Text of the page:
Nirendra Dev shows some confidence to pen the lines effectively often punctuated with sarcasm - this new book is an exploration of common people’s changing soul through the history of decades-old confrontation.
Calcutta, March 22, 2011 (Washington Bangla Radio) Expatriates from the South Asian nations settled in the west also play a major role with regard to the growth of communalism in the region, says a new book on India’s highly disturbing Ayodhya dispute even as it claims that the future “cannot be very good for the sectarian forces” either in India or even in Pakistan and Bangladesh. Penned by a New Delhi-based Bengali journalist, Nirendra Dev, the book, ‘Ayodhya: Battle For Peace’, says the fundamentalism “would bury its ugly head soon” and cites the instances of return of Sheikh Hasina regime in Bangaldesh and the matured response to 30 September, 2010 verdict on Ayodhya verdict in India to strengthen the argument.
“Actually, one should not blame the NRIs. Many say, in the west or in a country like Australia under a growing racial structure, fundamentalism like Hindu radicalism or hardline Muslim practices often tend to represent the national pride and identity – howsoever faulty,” it says.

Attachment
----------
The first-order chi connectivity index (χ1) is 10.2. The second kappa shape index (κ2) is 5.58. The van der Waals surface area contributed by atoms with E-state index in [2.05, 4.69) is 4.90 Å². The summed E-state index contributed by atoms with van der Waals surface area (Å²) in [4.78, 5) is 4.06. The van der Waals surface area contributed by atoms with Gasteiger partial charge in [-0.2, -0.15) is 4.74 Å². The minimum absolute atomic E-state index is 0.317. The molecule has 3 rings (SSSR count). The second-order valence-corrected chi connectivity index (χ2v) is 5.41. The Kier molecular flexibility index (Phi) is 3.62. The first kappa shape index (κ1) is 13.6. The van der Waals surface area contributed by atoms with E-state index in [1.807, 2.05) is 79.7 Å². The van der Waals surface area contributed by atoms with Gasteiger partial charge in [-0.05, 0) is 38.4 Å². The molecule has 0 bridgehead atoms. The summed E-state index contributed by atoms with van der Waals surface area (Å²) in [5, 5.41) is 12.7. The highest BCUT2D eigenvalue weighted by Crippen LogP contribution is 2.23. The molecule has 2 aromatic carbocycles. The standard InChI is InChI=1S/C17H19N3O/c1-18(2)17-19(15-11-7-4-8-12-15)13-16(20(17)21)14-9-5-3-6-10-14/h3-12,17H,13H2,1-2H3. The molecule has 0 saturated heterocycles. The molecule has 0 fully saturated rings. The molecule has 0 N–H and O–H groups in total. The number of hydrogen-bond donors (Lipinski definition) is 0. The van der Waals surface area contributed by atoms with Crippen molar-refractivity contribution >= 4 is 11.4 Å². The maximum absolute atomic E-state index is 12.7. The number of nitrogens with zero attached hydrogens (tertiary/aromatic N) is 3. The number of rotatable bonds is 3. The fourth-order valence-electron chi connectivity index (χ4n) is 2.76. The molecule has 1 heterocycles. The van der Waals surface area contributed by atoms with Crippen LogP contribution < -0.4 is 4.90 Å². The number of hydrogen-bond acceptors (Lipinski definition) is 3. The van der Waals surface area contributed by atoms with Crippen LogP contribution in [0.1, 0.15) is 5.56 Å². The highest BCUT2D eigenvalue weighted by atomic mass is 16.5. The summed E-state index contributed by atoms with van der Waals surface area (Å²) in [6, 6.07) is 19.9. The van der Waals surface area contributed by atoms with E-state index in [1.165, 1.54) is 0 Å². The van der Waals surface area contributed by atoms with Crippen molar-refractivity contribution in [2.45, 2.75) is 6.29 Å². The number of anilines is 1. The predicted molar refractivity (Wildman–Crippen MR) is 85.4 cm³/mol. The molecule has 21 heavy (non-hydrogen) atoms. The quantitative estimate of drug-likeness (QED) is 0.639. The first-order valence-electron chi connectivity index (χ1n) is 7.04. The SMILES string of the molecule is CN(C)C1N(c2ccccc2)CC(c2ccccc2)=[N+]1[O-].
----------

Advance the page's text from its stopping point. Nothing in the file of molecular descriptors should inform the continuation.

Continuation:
Dev, at present working with daily ‘The Statesman’ in New Delhi bureau and stationed during the verdict days at Ayodhya, says among other things “The manner in which people responded to the September 30 ruling offers enough reasons to keep the secular disposition optimistic that the days of fundamentalism are numbered for the common man has had enough of it and long since rejected the same”.
Dev, who had earlier authored a book on Gujarat riots of 2002 titled, ‘Godhra - A Journey To Mayhem’, analyzes the political fallout of the Ayodhya verdict, and quoting the local residents of Ayodhya and Faizabad, predicts that it could have adverse political fallout for Congress, the ruling party in India.
Quoting Md. Zameer, Naib Imam of Faizabad’s major Tatshah Masjid, the book says, “Muslims are saddened. We firmly believed it (disputed structure) was a Masjid as namaaz used to be performed. Now Congress will have to pay a price for this” ...